Friday, April 13, 2007

The Pine Cone Manifesto

I've been asked to write a manifesto on using social media in the Forest Service. Having never written one, the prospect is a bit daunting. Nonetheless, it is a wonderful idea. We already have an ample supply of strategic plans, mission statements, goals and objectives. A manifesto implies an urgency, perhaps even an insurgency. Frankly, we need to light some fires to revive the spirit of this organization.

When Aldo Leopold became deputy supervisor on the Carson in 1911, he founded and edited a forest newsletter called The Pine Cone. In the first issue, Leopold stated his objective was to promote esprit de corps. He also asked his rangers to contribute articles so that their collective knowledge would help the Forest Service better serve the public. We need to do the same today.

Pine cones are a great metaphor. They contain within themselves the seeds of their own regeneration. If the Forest Service is to continue as a model of what government can be, and should be, change and growth must come from the inside. We need to tap the intelligence and skills of a very talented workforce. I believe that social media can help to do that. But, like pine cones, it often takes a fire to open.

Note: By starting this thread, I am asking you to help write The Pine Cone Manifesto as a collective document. We expect that it will soon be part of an editable wiki that you can all edit. For now, I would love to have your comments.

Tuesday, April 10, 2007

Citizendium: A New and Better Wikipedia?

Wikipedia proves to be too wild for its founder Larry Sanger. So he recently unveiled The Next Big Thing: Citizendium to improve on his earlier Big Thing.

Citizendium about is a good read and links to "fundamentals" that detail some advantages relative to Wikipedia.

Essentially, Citizendium (sit-ih-ZEN-dee-um) will adhere to the following principles:

Content to be:
  • accurate
  • based on common experience, published, credible research, and expert opinion
  • neutral in this sense
  • legal and responsible
  • family-friendly (i.e.content "that we wouldn't be ashamed to have our kids read.")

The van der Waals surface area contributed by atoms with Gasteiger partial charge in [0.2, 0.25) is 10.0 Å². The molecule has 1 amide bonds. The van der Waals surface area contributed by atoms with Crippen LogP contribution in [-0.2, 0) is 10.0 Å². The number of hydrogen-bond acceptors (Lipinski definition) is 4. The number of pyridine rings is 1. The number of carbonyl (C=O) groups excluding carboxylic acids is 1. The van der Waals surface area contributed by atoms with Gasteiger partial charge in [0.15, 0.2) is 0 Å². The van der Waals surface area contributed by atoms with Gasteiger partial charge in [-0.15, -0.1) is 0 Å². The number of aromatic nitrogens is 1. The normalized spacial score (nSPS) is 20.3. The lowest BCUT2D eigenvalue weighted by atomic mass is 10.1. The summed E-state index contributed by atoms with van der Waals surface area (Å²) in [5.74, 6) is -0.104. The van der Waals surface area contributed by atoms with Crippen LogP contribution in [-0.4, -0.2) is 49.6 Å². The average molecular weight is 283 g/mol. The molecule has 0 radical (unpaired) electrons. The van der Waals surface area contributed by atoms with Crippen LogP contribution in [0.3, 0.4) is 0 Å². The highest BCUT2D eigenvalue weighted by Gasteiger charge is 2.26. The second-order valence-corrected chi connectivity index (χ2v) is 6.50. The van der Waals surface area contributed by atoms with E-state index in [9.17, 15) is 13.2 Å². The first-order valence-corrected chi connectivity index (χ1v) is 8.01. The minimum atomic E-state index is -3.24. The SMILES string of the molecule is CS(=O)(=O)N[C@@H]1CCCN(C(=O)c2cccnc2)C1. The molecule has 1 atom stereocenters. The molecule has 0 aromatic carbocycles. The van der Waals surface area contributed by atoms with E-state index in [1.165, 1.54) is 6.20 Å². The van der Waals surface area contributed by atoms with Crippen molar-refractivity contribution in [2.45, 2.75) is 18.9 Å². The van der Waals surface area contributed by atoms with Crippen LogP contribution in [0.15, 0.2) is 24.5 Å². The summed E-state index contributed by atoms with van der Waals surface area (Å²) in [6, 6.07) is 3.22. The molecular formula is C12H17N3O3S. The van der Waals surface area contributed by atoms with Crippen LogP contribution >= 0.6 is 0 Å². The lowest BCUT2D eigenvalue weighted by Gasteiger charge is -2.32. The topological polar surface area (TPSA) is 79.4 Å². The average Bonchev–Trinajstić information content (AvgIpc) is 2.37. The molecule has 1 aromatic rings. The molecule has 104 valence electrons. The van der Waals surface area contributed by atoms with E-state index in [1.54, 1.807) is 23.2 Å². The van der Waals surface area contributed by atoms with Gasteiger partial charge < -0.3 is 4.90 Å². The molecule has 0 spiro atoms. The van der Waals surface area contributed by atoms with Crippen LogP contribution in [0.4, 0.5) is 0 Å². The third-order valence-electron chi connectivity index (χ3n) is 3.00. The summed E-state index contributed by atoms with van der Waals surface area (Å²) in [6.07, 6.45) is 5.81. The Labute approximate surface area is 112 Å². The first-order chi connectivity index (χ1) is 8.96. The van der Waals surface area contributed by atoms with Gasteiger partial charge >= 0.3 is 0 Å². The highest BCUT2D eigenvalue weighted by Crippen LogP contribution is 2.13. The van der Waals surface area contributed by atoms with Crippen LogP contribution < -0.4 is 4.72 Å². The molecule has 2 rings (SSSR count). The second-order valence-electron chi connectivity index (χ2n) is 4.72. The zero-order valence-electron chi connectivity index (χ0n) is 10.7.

System to be developed and improved via:
  • Collaboration
  • Volunteerism
  • Moderation (i.e. maintain well-defined, credible editorial committees)
  • Simplicity
  • Adaptivity
  • Commercial-free atmosphere
  • Open access contributions, improvements (but subject to review to help avoid vandalism, bias, etc.)
  • Transparency (contributors, editors, etc. have to use their real names)

Monday, April 9, 2007

Blog Rollups, Aggregators, and Such

Anyone who have been dabbling in the blogsphere even as long as I have realizes how very soon one is overwhelmed by information, chat, twitter, and so on.

Some help is obtained by using blog (or other "feed") readers that allow you to read quickly read and share what you find helpful. These readers help you see what has recently emerged since your last visit. Each user creates a personalized reader list (easily) that allows you to share "gems" either on your blog or via email. I use Google's Blog Reader, but there are several others and I don't have any idea which are the best, easiest, etc.

Other help includes what I call "blog rollups", that automatically rollup the latest from a someone else's defined list..

Here, for example, is what Bill Parke (University of N. Carolina) rolls up from 100+ Economics blogs, titled Economics Roundtable.

Note that on the left sidebar of Economics Roundtable one can click on any of the listed commentators (each a blog) and see a recent history of all the posts at any particular blog (among those aggregated).

Another example, dealing more with finance than economics is David Jackson's Seeking Alpha (a commercial site with advertising). Note that Bill Parke also has a Finance Roundtable that includes the Seeking Alpha materials (all or some, I don't know). Parke also as a law rollup and a politics rollup

Then there is the whole field of News Aggregators. I know little of any of this, other than what I dabble with in Google News' personalized search.

Happy Surfing

Brain Dump

There are countless ways in which the Forest Service can use social media to better fulfill its mission. Here a some ideas. What would you add to this list?

Leadership blogs - From the Chief on down, leaders can communicate more directly with employees, partners, visitors, issues stakeholders and the public at large.

Employee social networks - increase esprit de corps with personal spaces for any employee that wants one.

Wiki knowledge bases - capture organizational expertise and institutional memory as we undergo transformational changes and face massive retirements.

Online agoras - create a market for excess property, details, and housing opportunities using a "craigslist" or "ebay" approach.

Podcast significant conferences or speeches.

Team blogs - are used to exchange ideas among a particular community of interest or community of practice (see Dave Iverson's blogs)

Wikis and/or forums - are used to supplement public meetings and comments for planning and other purposes.

Newsletters can be reinvigorated as daily blog journals with contributions from the readers.

Wikis can replace static and outmoded user guides, keeping specialists up-t0-date with best practices. Employees can post questions to a FAQ center, to which anyone with an answer can respond.

Mashups of Google Maps are a powerful tool for any kind of land-based project or delivering recreation information. Allow users to generate most of the information.

Use Tags to let users supply much of the metadata for online records such as Forest Service photographs.